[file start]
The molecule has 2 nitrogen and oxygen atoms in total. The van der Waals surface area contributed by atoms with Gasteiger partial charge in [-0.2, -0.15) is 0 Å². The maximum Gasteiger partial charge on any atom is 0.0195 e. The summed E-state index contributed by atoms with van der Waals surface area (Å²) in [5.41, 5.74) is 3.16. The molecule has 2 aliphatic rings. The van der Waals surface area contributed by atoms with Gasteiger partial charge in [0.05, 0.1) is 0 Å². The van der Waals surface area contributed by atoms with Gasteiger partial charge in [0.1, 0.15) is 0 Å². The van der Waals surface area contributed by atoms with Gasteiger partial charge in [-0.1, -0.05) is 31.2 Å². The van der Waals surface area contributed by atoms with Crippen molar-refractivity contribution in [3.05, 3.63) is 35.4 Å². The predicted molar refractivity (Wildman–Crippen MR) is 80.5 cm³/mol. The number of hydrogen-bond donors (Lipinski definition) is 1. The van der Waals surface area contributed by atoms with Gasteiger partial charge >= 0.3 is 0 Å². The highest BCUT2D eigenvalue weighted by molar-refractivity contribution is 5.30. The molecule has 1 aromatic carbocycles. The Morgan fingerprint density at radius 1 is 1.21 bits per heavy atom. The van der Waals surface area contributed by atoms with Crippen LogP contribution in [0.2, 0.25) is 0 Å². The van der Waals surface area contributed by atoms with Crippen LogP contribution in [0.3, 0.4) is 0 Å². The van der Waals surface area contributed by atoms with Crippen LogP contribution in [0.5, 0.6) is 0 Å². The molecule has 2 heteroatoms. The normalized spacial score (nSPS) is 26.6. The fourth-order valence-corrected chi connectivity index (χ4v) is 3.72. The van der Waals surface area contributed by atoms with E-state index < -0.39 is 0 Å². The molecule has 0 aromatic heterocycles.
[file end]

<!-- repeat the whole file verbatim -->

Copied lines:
The molecule has 2 nitrogen and oxygen atoms in total. The van der Waals surface area contributed by atoms with Gasteiger partial charge in [-0.2, -0.15) is 0 Å². The maximum Gasteiger partial charge on any atom is 0.0195 e. The summed E-state index contributed by atoms with van der Waals surface area (Å²) in [5.41, 5.74) is 3.16. The molecule has 2 aliphatic rings. The van der Waals surface area contributed by atoms with Gasteiger partial charge in [0.05, 0.1) is 0 Å². The van der Waals surface area contributed by atoms with Gasteiger partial charge in [0.1, 0.15) is 0 Å². The van der Waals surface area contributed by atoms with Gasteiger partial charge in [-0.1, -0.05) is 31.2 Å². The van der Waals surface area contributed by atoms with Crippen molar-refractivity contribution in [3.05, 3.63) is 35.4 Å². The predicted molar refractivity (Wildman–Crippen MR) is 80.5 cm³/mol. The number of hydrogen-bond donors (Lipinski definition) is 1. The van der Waals surface area contributed by atoms with Gasteiger partial charge >= 0.3 is 0 Å². The highest BCUT2D eigenvalue weighted by molar-refractivity contribution is 5.30. The molecule has 1 aromatic carbocycles. The Morgan fingerprint density at radius 1 is 1.21 bits per heavy atom. The van der Waals surface area contributed by atoms with Crippen LogP contribution in [0.2, 0.25) is 0 Å². The van der Waals surface area contributed by atoms with Crippen LogP contribution in [0.3, 0.4) is 0 Å². The van der Waals surface area contributed by atoms with Crippen LogP contribution in [0.5, 0.6) is 0 Å². The molecule has 2 heteroatoms. The normalized spacial score (nSPS) is 26.6. The fourth-order valence-corrected chi connectivity index (χ4v) is 3.72. The van der Waals surface area contributed by atoms with E-state index < -0.39 is 0 Å². The molecule has 0 aromatic heterocycles.